He said, “Go out and stand on the mountain before the Lord, for the Lord is about to pass by.” Now there was a great wind, so strong that it was splitting mountains and breaking rocks in pieces before the Lord, but the Lord was not in the wind; and after the wind an earthquake, but the Lord was not in the earthquake; and after the earthquake a fire, but the Lord was not in the fire; and after the fire, a sound of sheer silence. When Elijah heard it, he wrapped his face in his mantle and went out and stood at the entrance of the cave. Then there came a voice to him that said, “What are you doing here, Elijah?”
1 Kings 19, 11-13
God was not in the great wind, nor was He in the earthquake. Where was the Lord, as Elijah was seeking? God was waiting patiently, in the silence. The silence was there the whole time Elijah stood on the mountain waiting, yet it was covered up, hidden, by the storm, earthquake, and fire. The same silence in the above passage is present every moment of our days. What is covering up the silence in your life, limiting your ability to hear God’s voice? For me, work has been one such noise (it’s been a hectic couple of weeks for us), as well as my attempts to clear up extraneous tidbits. During my One-a-day through April, I stirred up some projects I am now finishing off and finally getting out of the way after having been ignored for too long.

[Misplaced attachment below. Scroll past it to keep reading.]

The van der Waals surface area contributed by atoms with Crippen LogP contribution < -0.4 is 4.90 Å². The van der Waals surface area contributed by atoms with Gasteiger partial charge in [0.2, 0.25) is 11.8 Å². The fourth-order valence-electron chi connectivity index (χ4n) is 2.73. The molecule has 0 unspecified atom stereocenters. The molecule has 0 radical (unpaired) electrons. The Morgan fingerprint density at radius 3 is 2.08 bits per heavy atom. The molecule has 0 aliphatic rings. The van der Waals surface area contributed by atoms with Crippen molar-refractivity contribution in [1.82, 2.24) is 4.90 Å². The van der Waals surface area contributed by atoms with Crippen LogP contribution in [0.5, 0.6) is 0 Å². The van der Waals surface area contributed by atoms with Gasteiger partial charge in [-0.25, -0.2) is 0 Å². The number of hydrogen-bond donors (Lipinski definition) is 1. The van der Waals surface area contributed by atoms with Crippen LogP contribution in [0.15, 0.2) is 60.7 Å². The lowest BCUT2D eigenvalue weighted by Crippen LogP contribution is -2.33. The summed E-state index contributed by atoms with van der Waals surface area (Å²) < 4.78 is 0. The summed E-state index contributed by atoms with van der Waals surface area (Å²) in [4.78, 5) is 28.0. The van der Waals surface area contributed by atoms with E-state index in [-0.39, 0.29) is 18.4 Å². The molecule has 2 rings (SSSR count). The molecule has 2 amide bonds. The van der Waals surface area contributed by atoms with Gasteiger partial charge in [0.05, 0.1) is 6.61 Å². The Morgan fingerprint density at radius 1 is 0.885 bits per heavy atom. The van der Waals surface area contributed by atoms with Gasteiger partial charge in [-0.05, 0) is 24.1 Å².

Losing the silence, covering it up with excess in our lives, is a far too frequent occurrence. An easy trap to fall in to is filling our days with extraneous activities which we tell ourselves are important and meaningful at the time, yet leave no positive impact on our lasting lives. Another form of losing the silence is overpowering it with our search for it. This may seem a bit antithetical, yet is all too easy (in my experience, at least). We overpower the exact thing we are seeking by becoming so wrapped up in the striving for it. I have more instances of this sort of “losing the silence” in my spiritual journey than in any other aspect of my life. I get so invested in trying to find a spiritual center, I get too focused on the goal to see myself overrun it entire. This is one of the aspects of spiritual centering we must keep in mind — it is a fleeting reality which demands active attention to it, or it will be lost. How easy it would have been for Elijah to get so caught up in all the commotion of the storm, earthquake, and fire as to completely miss the calm which followed them. If he had become focused upon the storm, the chaos around him, he would have completely missed the silence in which the Lord came to him, spoke to him.
We have the same opportunity as Elijah had, to let the chaos of daily life wash over us and pass us by to focus instead on the silence underlying it all. This is where we find the words of God waiting, the calm and abiding guidance of our Lord, always available. It is up to us to drop in to the calm of silence to listen.